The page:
The following is a summary of the key takeaways from the session Sean Campbell (Cascade Insight’s CEO) presented at the national competitive intelligence conference – held just a few weeks ago in Atlanta. Enjoy!
The B2B sales and marketing landscape is experiencing seismic shifts. The buyer’s journey is much different today – and these changes affect how competitive intelligence analysts gather data.
Among the most notable changes is the B2B buyer’s path to purchase, as an increasing majority of buyers are starting their purchase decisions using Web search. This new purchase path has effectively made the marketing funnel the front-end of the sales cycle (as further discussed in our latest B2B Market Research podcast).
This radical evolution in B2B sales and marketing is a subject we’ve addressed before, starting with our interview of Brent Adamson, a managing director at CEB and author of The Challenger Sale, back in January. More recently, we shared our presentation on analyzing the new B2B buyer’s journey for the Strategic and Competitive Intelligence Professionals (SCIP) National Conference in Atlanta.
Here, we’ll cover some high-level takeaways from that presentation.
Significant Changes in the B2B Sales & Marketing Landscape
Competitive intelligence professionals must adapt their methods and strategies in step with the dramatic changes in the B2B sales and marketing landscape if they are to remain viable.
Key statistics cited in our SCIP presentation include:
- Today, 57 percent of the B2B buyer’s purchasing journey is digital, with 82 percent of buyers indicating they viewed at least five pieces of content from the winning vendor. Moreover, an overwhelming 90 percent of business buyers reported that when they are ready to make a purchase, they would find the seller.
- By 2020, it’s projected that a full 85 percent of customers will manage all of their business enterprise interactions without human-to-human contact and that 1 million B2B “product” sales jobs will be gone.
CI Questions to Ask for Insights into the Buyer’s Journey
The significant shifts and trends in the B2B buyer’s journey means CI analysts need to ask a different set of questions.
Outlined below is a slide taken from Sean’s presentation.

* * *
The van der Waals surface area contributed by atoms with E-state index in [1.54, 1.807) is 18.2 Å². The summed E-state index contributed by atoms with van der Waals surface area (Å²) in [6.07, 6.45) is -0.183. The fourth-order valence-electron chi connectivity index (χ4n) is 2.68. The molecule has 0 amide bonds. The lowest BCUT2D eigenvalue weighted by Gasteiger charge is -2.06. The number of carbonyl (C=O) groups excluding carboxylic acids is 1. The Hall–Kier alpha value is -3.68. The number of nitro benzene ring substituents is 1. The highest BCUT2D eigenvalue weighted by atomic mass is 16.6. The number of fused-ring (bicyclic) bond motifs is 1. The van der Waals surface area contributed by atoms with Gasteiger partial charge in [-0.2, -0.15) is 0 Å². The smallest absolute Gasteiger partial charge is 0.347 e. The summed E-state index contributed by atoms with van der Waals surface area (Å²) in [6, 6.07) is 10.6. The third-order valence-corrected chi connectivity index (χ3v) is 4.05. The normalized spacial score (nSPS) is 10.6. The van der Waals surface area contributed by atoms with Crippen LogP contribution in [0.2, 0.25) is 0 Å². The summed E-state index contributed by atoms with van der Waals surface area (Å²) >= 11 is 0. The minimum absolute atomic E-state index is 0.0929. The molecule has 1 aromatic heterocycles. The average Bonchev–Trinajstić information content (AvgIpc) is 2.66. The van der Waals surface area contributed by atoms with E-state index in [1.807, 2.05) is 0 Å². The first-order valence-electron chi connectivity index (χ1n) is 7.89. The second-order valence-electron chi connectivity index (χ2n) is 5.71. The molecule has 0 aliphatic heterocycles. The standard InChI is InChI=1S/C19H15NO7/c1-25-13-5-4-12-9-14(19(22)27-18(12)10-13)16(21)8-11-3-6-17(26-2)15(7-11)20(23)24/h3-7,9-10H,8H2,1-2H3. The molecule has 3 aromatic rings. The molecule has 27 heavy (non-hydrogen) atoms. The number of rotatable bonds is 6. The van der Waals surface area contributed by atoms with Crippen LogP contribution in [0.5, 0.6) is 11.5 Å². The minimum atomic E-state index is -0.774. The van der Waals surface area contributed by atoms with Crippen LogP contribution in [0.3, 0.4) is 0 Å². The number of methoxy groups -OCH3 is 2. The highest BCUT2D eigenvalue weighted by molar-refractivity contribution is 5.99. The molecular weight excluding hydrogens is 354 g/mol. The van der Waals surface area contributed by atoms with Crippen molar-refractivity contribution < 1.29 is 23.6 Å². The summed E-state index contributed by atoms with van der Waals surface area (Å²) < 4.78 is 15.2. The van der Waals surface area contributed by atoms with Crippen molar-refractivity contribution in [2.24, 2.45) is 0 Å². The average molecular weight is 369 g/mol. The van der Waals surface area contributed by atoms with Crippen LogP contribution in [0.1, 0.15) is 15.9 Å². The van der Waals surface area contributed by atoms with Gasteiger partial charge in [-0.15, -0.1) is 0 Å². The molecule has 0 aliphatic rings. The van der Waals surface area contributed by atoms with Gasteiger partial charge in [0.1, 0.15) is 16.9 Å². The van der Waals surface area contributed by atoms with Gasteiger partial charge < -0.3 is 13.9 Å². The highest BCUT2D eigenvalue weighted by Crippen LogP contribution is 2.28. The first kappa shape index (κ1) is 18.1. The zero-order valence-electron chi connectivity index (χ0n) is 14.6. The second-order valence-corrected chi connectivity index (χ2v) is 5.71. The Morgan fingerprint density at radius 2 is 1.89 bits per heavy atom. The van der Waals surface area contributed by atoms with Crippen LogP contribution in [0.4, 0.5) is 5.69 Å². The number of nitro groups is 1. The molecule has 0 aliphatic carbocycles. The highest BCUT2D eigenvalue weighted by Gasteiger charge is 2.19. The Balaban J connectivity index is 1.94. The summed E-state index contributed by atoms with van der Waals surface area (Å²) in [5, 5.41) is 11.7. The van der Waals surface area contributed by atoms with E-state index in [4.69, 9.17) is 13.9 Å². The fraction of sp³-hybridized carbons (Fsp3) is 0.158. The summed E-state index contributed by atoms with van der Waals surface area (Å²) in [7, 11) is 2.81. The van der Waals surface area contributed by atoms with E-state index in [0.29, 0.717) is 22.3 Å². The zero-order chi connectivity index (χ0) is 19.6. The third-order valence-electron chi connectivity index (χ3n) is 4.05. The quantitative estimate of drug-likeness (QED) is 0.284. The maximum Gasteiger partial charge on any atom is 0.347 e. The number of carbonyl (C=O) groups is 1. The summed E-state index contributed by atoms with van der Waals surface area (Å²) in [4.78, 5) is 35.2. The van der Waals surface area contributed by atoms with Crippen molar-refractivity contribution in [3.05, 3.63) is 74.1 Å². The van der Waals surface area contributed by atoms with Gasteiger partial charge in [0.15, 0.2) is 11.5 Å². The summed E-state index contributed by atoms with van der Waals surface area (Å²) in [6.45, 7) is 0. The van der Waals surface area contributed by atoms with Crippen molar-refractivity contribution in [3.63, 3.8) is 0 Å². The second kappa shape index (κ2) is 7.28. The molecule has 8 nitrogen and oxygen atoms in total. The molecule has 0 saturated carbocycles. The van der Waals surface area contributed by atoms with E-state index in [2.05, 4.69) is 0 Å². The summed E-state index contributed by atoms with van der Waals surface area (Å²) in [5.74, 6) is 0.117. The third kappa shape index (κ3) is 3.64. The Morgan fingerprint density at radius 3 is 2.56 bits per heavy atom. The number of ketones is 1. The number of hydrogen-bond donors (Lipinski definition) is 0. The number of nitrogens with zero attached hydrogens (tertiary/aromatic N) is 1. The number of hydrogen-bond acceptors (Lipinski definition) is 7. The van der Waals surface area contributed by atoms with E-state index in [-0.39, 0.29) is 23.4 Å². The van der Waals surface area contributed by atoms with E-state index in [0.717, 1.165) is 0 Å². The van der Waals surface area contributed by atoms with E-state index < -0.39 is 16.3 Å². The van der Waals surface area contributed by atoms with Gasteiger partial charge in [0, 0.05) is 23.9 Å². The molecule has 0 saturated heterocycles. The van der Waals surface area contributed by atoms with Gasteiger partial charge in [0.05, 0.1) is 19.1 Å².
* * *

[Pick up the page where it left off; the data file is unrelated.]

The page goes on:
Search/SEO Analysis: How did customers find a competitor? Did the competitor have a top 10 Google ranking? If so, for what keywords? Did the competitor employ a winning PPC (paid) search campaign? If so, what made it successful?
Social Analysis: Did customers engage with a competitor? If so, through which social media platform – Twitter? LinkedIn? Google+? What content realized significant customer interaction? What platform was most active?
Content Analysis: How did customers learn about a competitor? Was it primarily via blog posts, the competitor’s website, or community forums? Or through visual channels such as YouTube or SlideShare?
And for each of these pieces of the puzzle, what tools do you need to use to analyze the Buyer’s Journey?
Using these tools, CI analysts can mine for rich insights into the search, social and content chart outlined above by asking customers questions such as:
Why did you start looking for a solution to your problem in the first place?
The answers to this question offer a wealth of problem statements from B2B customers (discussed in our most recent podcast). You can mine them for invaluable intel into the long tail keywords your target market uses to find the products and services your industry vertical provides.
What was the first step in your investigation?
This query provides CI insights into the buyer’s journey. For instance, did it originate with the competitor’s website, content the competitor shared on third party sites or social channels, or with more traditional means such as referrals?
Did you abandon some business vendors? When and why?
This question is to determine where in the sales cycle customers dropped vendors (including your own organization), and why: was it due to product performance? How it was sold? Was it something else altogether?
Beyond competitive intelligence, CI analysts can better understand core problems that may need to be addressed within their own organization from the answers to these questions. For example, the issue may be a marketing problem, as opposed to actual product or sales performance.
What resources did you use to pare down your list of potential vendors?
For instance, did the business primarily rely on web search in determining which vendors to consider further versus those to eliminate immediately? Were there other primary or secondary resources the business used, such as opinions expressed in an industry forum or social network? Did the business use the more traditional channel of directly interacting with sales teams?
These questions are not meant to be an exhaustive list of what competitive intelligence professionals want to ask B2B customers – rather, they are a starting point. Are there additional questions you’d recommend? Please share them in the comments below!
You can review our complete SCIP presentation via SlideShare.